I am always hesitant to talk to my kiddos about a scary situation because I am concerned that even just the suggestion of something bad happening will make them paranoid. I recall when my teen was just about five or six years old, she heard about a friend whose home had been involved in a break-in. Even after assuring her we were safe in our home, showing her how the locks worked on all of the doors and windows and talking about when to call for help, it was many months before she would go to bed without asking repeatedly “are we safe”. It actually made me pretty sad to think her young mind had to deal with that type of anxiety.
The truth is that bad things happen all of the time and the best way to prepare our children to deal with emergencies is to teach them. Just like reading and writing, it is a learned skill that will be useful in many situations. Depending on their ages, you will want to adjust what you say to your children. This is what we came up with to show our kids they can handle an emergency without freaking out.
Discuss what constitutes an emergency versus a problem. This can be explained by stating that an emergency requires immediate help, like calling the police or fire department, but a problem, while still unsettling for a child, can be figured out by calling their parents or even going to a trusted neighbor. For example, if your child comes home to an empty house after school every day, a problem might be they forgot their house key and can not get inside. An emergency would be they come home to find the front door open, but know that no one should be there.
Your discussion should include other examples of possible emergencies and how to handle them. We include things like seeing smoke or fire coming from the house, someone being hurt and unconscious and also food allergy reactions. Although my son carries around an Epi-Pen, 9-1-1 must be called if he has a reaction. Time is vitally important in all of these situations.
Make sure your children know certain phone numbers, like a parent’s cell phone and work numbers. Most teens carry a cell phone nowadays, so program your numbers into their phone, along with trusted neighbors and relatives numbers. Although this negates needing the numbers memorized, they should still know them. Phone batteries die all of the time. This is also a good time to make sure your child really knows their address as well.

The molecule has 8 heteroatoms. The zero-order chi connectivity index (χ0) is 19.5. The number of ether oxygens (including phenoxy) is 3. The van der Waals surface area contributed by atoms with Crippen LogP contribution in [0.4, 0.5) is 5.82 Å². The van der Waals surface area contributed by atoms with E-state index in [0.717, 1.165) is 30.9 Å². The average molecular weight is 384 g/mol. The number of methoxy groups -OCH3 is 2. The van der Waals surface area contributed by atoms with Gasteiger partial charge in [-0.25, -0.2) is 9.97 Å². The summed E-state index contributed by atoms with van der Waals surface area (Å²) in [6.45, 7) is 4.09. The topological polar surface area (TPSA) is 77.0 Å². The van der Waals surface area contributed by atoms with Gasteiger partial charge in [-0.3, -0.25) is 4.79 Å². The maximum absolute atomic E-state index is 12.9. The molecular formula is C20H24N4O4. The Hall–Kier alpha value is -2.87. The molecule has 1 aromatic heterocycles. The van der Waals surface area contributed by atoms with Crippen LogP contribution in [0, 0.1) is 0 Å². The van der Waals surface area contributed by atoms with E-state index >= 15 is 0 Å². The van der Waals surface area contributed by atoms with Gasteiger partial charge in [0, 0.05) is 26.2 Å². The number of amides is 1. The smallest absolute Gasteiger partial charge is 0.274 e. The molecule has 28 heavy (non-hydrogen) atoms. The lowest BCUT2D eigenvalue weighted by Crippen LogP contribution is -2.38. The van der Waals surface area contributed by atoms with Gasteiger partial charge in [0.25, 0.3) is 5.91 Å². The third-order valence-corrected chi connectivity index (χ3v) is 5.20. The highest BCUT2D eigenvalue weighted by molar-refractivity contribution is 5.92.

This may sound silly, but re-introduce your child to trusted neighbors. Let them know these people are safe havens if you or your spouse is not home to help your child in the case of an emergency or problem. Ask your neighbors to keep their eyes open for street activity, especially around the end of the school day. It does not hurt to chat up the neighbors occasionally to touch base. This also lets your child see that you trust that person.
Whether your child is school aged or in day care, it is imperative you designate a family member or friend as your alternate to pick up your kiddo in the case of an emergency. Make sure your child knows who this person is. Make sure your school/day care personnel has something in writing from you providing permission for this individual to pick up your child and keep it updated each year.
Talk to your kiddos about keeping in contact with you. With practically every child over the age of ten having a cell phone these days, many people, kids and parents alike, have a false sense of security. The truth is that cell phones die, signals can be weak, your child may turn off the sound, they may misplace their phone or simply forget to check in with you. Establish a routine of when and how often your child needs to touch base with you, like:
- when they get inside the house safely after school
- when they walk over to a friend’s home for a visit
- when they leave someone’s home to return
- every thirty minutes if they are out playing at the park or biking
Your child may feel that you are hounding them, but this is a great way to establish trust, show responsibility and make sure they are safe. Ultimately, your kiddos will feel better knowing you know where they are.
Talk about safety in the home. A lot of children spend an hour or more in an empty house after school and they don’t always spend it doing homework. Establish do’s and don’ts with your child like “no turning on the stove” and “no friends in the house while you are alone.” My daughter knows she is not to use the phone or answer the door if she is home by herself, but she can do her homework, watch the TV or have a snack from the fridge.
Safety in the home should also include a plan to evacuate in case of a fire. Walk through the plan with your kids so they can comprehend exactly what to do, whether they are with you or alone. Remind them they are not to go looking for things to take with them. Stress how important it is to just get out of the house. Your plan should include a prearranged spot outside of the house to meet up in case you are separated.
Talk to your children about when to call 9-1-1 and when not to. Although this goes back to Step One, when you teach your child the difference between a problem and an emergency, they need to understand that calling 9-1-1 is for serious situations. Explain that using it to call about a non-emergency can be a crime and may also delay help getting to someone who truly needs it. That said, teach your child that if they are ever in doubt, are hurt or scared and there is no adult to ask, calling 9-1-1 will not get them in trouble. As the saying goes, “It is better to be safe than sorry.”
Finally, encourage your children to talk to you about their concerns and ask questions whenever they want. Go over your plan often and assure your kids that you have done everything you can to make their home a safe place.
Is there anything you would add to this plan? Share in the comments so we can all benefit from our experiences.